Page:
Iron is essential for a number of cellular metabolic processes, including DNA synthesis[7]. It is also required for the proliferation of cancer cells before initiation of DNA synthesis[8]. Iron chelators are commonly used for the treatment of iron-overload disease. Although iron chelators are not classified as anticancer drugs, they exert antiproliferative effects in several cancers, including HCC[9-12]. We previously reported that deferoxamine (DFO) can prevent both liver fibrosis and development of preneoplastic lesions in rats[13,14]. We also performed a pilot study of DFO for HAIC in advanced HCC patients for the first time, and demonstrated the efficacy of this chelator[15]. Hence, DFO therapy may be used as second-line chemotherapy owing to its therapeutic potential in patients with deteriorated liver function. However, DFO cannot be administered orally, thus limiting its clinical application. Recently, deferasirox (DFX), a newly developed oral iron chelator, was shown to exert a powerful antiproliferative effect in human hepatoma cell culture[12], and on hepatocarcinogenesis in vivo[16]. We have also reported that DFX, like DFO, is able to prevent liver fibrosis and hepatocarcinogenesis in rats. In addition, we have shown that DFX can prevent the adverse effects of sorafenib[17]. Thus, DFX may represent a next-generation option for chemoprevention of HCC. However, there have been no in vivo or clinical studies of DFX against HCC. Therefore, the aim of this study is to evaluate the inhibitory effects of DFX against HCC, through both basic and clinical research.

MATERIALS AND METHODS
Basic research

Cell proliferation assay: Hepatoma cell lines (HepG2, Hep3B, and Huh7) were seeded at a density of 1.0 × 104 cells/well in a 96-well plate. Cell proliferation was measured using MTT [3-(4,5-dimethylthiazol-2-yl)-2,5-diphenyltetrazolium bromide] assay with CellTiter 96 AQueous One Solution Reagent (Promega, Madison, WI, United States). Cells were treated with DFX (0, 10, 20, 50, and 100 μmol/L) after 12 h, and were incubated for 24 h. The absorbance at 490 nm was measured to evaluate cell viability using a Bio-Rad plate reader (Hercules, CA, United States)[18].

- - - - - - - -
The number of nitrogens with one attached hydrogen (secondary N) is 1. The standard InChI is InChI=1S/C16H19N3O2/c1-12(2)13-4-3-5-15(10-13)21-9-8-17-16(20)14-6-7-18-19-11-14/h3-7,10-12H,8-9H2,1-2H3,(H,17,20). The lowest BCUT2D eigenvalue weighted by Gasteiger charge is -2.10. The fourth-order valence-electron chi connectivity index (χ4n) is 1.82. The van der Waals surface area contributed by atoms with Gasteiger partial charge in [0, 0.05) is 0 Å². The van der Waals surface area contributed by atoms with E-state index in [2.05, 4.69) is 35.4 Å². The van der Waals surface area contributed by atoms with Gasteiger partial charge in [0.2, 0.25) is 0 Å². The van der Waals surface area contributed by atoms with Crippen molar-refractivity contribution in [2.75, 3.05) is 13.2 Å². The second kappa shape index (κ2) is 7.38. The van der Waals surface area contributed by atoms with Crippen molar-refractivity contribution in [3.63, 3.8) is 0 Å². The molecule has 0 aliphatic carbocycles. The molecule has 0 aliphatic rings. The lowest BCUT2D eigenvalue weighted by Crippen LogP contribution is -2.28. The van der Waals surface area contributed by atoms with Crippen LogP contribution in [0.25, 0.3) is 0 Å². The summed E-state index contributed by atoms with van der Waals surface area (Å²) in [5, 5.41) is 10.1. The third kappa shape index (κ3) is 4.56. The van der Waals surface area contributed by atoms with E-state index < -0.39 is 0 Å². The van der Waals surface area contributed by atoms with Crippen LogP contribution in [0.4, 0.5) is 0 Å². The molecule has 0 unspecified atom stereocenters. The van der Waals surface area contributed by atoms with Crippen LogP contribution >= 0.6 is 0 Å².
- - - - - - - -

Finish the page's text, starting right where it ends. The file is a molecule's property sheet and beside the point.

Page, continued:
Caspase-3 activity: Hepatoma cell lines were seeded at a density of 1.0 × 104 cells/well in a 96-well plate, and incubated in serum-free medium for 24 h. Then, the cells were treated with DFX (0, 10, 20, 50, and 100 μM) and incubated for another 24 h in serum-free medium. The activity of caspase-3 was determined using a caspase-3 colorimetric assay kit (MBL, Nagoya, Japan). This assay measured the cleavage of a specific colorimetric caspase substrate, DEVD-pNA, which releases p-nitroaniline (pNA). Free pNA produces a yellow color that was detected by a spectrophotometer at 405 nm[18].

Animals and experimental protocol: Animal care was performed in accordance with the animal ethics requirements of Yamaguchi University School of Medicine; the approval ID of the experimental protocol was 21-025. Seven-week-old female C57 BL/6 mice (20-30 g) were purchased from Nippon SLC (Shizuoka, Japan) and housed in a room under controlled temperature (25 °C) and lighting (12-h light, 12-h dark) at the Animal Experiment Facility of Yamaguchi University School of Medicine.

Male mice received a single intraperitoneal injection of 10 μg/g body weight of N-nitrosodiethylamine (DEN) (Sigma-Aldrich Japan, Tokyo, Japan) at 14 d of age. Incidence of liver tumors was histologically evaluated five months after DEN injection[19]. The mice were divided into two groups (n = 10 per group): normal diet only (control group) and normal diet with DFX (DFX group) (Figure 1). At 20 wk after DEN injection, DFX (20 mg/kg per day) was administered orally for a period of 3 mo until week 32. Food intake of mice in each group was measured. To equalize the total food intake in all groups, additional food was not supplied until all food had been consumed.

Figure 1